The team is settling down nicely in our new turf. It feels like a fresh start. I anticipate that we’ll be in our own space (Occam’s Lair) within a couple weeks or so. Once that happens, we’ll be unstoppable.
Trust the process.
June 28, 2015
Life takes you to some pretty interesting places sometimes; “interesting” being a loaded descriptor. You might go for months or years on end living every day exactly the same. Maybe it was one day, maybe it was one moment and everything got turned on it’s head. You’ve got the choice to either deal with it or let it overcome you. Maybe it’s a little of both.
Sometimes the easiest thing to do is to put your head down and press forward. It takes confidence to look inward and ask where do I want to go from here. One thing that I know through experience is that it’s a difficult task to be strong if you have no purpose.
Let us find it and be thankful.
April 6, 2015
Check out this video interview I did with Tony P of WLforums.com. We met at Nationals last year coaching our 75kg girls. I talk about my experience with the sport, how I became the coach of Midtown Barbell and a little bit of my coaching and programming philosophy.
April 5, 2015
Sometimes breakthroughs come when you need them the most. Maybe you need a personal “win” in your life and snatching 152 is exactly what you needed.
Maybe it doesn’t come at all.
The point is, nothing is guaranteed. You need to make your own way in this life inside the gym and out. Hopefully, you’ve found people that share the same goals as you. Hopefully, you’ve found a process that works for your group. Trust in it. Trust in your group. And don’t forget to have FUN.
March 10, 2015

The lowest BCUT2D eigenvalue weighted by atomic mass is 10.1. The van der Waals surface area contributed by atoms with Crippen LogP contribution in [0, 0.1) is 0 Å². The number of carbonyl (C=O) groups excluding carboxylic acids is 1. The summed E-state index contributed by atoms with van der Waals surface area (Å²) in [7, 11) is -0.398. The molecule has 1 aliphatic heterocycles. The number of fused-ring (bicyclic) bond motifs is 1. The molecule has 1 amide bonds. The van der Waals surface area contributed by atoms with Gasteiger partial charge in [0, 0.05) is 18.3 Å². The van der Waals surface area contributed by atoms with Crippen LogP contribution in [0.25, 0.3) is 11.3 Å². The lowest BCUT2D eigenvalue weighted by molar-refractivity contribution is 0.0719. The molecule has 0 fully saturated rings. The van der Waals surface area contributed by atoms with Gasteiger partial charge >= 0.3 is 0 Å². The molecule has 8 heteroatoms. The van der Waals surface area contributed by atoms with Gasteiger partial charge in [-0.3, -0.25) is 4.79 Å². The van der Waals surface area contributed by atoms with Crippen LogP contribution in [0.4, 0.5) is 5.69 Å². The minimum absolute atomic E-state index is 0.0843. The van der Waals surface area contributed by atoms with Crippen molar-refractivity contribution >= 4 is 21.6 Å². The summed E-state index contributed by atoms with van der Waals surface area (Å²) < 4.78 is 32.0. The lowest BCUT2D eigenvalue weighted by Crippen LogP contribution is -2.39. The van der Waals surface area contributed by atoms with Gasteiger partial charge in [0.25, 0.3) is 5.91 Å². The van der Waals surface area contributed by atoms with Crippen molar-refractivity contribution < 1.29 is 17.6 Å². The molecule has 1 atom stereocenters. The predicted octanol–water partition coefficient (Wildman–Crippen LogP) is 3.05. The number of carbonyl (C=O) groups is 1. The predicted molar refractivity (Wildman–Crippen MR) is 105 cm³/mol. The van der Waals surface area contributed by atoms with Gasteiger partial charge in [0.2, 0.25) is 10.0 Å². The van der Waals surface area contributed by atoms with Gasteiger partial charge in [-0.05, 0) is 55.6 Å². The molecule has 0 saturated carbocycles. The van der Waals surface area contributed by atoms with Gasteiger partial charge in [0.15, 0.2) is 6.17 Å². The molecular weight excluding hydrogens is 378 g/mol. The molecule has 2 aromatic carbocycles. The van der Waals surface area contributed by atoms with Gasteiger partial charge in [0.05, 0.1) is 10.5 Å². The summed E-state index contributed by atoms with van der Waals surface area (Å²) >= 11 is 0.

January 13, 2015
It’s a story about ideology. When the yamdancers had trust in their process, the whole community would benefit.
There’s a whole plethora of information available concerning the training of the weightlifter. Learn. But also have trust in your process. Weightlifting is a journey and sometimes trusting the process means snatching 147 for the first time in 2011 and not being able to snatch 150 until 2013. Find strength in the group. And most importantly, have fun.
January 12, 2015
This past year, I began putting more and more emphasis on the development of our process rather than the development of individual weightlifters. I realized I needed to change the way we were doing things in 2012-2013 and I think this year we finally started picking up steam on the development of a process that is uniquely ours. Lifters will come and go, but as long as your process remains solid, your team will flourish.
I keep saying “process” and I realize thats a rather nebulous word to use when talking about the development of the weightlifter. In truth, it’s more of a concept that I think is important rather than finite programming details. It’s more or less about the values and ideology that you want your team to perpetuate. I’ve been competing in weightlifting meets for a long time (around 70 meets total) and after all these years I can clearly see who was coached by whom by how they lift, what they value in training and what their strengths are. When I started to look more closely at US, I began considering what WE value in training, what our process should look like and the overall ideology I want us to personify. That’s where the whole concept of the “yamdancer” came into play (a story I’ll retell again at some point). At the end of the day, all we’re doing here is throwing weights above our head for fun. But whenever you have a group of people come together for a like purpose, certain considerations need to be taken to ensure that the entire group benefits.
Trust in the group. Trust in yourself. Trust the process. #yamdancer